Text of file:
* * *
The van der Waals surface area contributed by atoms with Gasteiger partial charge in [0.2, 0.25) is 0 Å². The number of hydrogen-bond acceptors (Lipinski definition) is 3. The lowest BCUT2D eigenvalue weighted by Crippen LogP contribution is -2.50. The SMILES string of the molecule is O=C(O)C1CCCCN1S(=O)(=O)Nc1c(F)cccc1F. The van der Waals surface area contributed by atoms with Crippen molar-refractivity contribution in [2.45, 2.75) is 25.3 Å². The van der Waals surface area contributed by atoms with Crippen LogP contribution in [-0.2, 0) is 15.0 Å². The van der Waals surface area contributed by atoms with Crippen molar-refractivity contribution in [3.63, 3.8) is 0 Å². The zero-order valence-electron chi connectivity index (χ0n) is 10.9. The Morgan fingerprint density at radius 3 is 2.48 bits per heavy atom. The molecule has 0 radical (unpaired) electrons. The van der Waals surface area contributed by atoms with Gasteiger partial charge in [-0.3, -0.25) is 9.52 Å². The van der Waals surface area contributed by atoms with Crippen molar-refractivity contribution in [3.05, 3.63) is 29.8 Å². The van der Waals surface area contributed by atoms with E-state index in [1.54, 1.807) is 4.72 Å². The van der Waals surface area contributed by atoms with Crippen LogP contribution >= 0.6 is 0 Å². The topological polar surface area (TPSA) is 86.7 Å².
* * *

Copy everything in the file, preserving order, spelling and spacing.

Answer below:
The van der Waals surface area contributed by atoms with Gasteiger partial charge in [0.2, 0.25) is 0 Å². The number of hydrogen-bond acceptors (Lipinski definition) is 3. The lowest BCUT2D eigenvalue weighted by Crippen LogP contribution is -2.50. The SMILES string of the molecule is O=C(O)C1CCCCN1S(=O)(=O)Nc1c(F)cccc1F. The van der Waals surface area contributed by atoms with Crippen molar-refractivity contribution in [2.45, 2.75) is 25.3 Å². The van der Waals surface area contributed by atoms with Crippen LogP contribution in [-0.2, 0) is 15.0 Å². The van der Waals surface area contributed by atoms with Crippen molar-refractivity contribution in [3.63, 3.8) is 0 Å². The zero-order valence-electron chi connectivity index (χ0n) is 10.9. The Morgan fingerprint density at radius 3 is 2.48 bits per heavy atom. The molecule has 0 radical (unpaired) electrons. The van der Waals surface area contributed by atoms with Gasteiger partial charge in [-0.3, -0.25) is 9.52 Å². The van der Waals surface area contributed by atoms with Crippen molar-refractivity contribution in [3.05, 3.63) is 29.8 Å². The van der Waals surface area contributed by atoms with E-state index in [1.54, 1.807) is 4.72 Å². The van der Waals surface area contributed by atoms with Crippen LogP contribution >= 0.6 is 0 Å². The topological polar surface area (TPSA) is 86.7 Å².